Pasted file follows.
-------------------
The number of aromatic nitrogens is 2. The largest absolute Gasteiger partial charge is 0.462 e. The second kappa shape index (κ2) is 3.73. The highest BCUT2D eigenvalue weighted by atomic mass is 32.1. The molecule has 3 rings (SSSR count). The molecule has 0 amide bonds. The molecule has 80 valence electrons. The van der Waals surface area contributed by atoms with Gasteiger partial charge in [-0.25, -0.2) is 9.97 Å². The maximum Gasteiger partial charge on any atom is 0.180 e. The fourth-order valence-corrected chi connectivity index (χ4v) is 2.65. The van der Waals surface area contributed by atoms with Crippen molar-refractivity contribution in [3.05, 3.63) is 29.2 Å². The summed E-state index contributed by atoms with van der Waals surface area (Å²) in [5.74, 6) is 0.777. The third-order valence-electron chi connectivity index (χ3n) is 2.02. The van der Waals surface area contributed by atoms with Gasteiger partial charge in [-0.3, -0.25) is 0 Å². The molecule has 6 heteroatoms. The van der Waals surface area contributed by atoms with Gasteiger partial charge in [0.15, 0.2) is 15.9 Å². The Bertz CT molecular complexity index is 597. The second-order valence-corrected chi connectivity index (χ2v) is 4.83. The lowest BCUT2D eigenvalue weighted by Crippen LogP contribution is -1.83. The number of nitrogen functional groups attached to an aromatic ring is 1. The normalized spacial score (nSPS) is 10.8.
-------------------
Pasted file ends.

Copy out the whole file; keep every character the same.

The number of aromatic nitrogens is 2. The largest absolute Gasteiger partial charge is 0.462 e. The second kappa shape index (κ2) is 3.73. The highest BCUT2D eigenvalue weighted by atomic mass is 32.1. The molecule has 3 rings (SSSR count). The molecule has 0 amide bonds. The molecule has 80 valence electrons. The van der Waals surface area contributed by atoms with Gasteiger partial charge in [-0.25, -0.2) is 9.97 Å². The maximum Gasteiger partial charge on any atom is 0.180 e. The fourth-order valence-corrected chi connectivity index (χ4v) is 2.65. The van der Waals surface area contributed by atoms with Crippen molar-refractivity contribution in [3.05, 3.63) is 29.2 Å². The summed E-state index contributed by atoms with van der Waals surface area (Å²) in [5.74, 6) is 0.777. The third-order valence-electron chi connectivity index (χ3n) is 2.02. The van der Waals surface area contributed by atoms with Gasteiger partial charge in [-0.3, -0.25) is 0 Å². The molecule has 6 heteroatoms. The van der Waals surface area contributed by atoms with Gasteiger partial charge in [0.15, 0.2) is 15.9 Å². The Bertz CT molecular complexity index is 597. The second-order valence-corrected chi connectivity index (χ2v) is 4.83. The lowest BCUT2D eigenvalue weighted by Crippen LogP contribution is -1.83. The number of nitrogen functional groups attached to an aromatic ring is 1. The normalized spacial score (nSPS) is 10.8.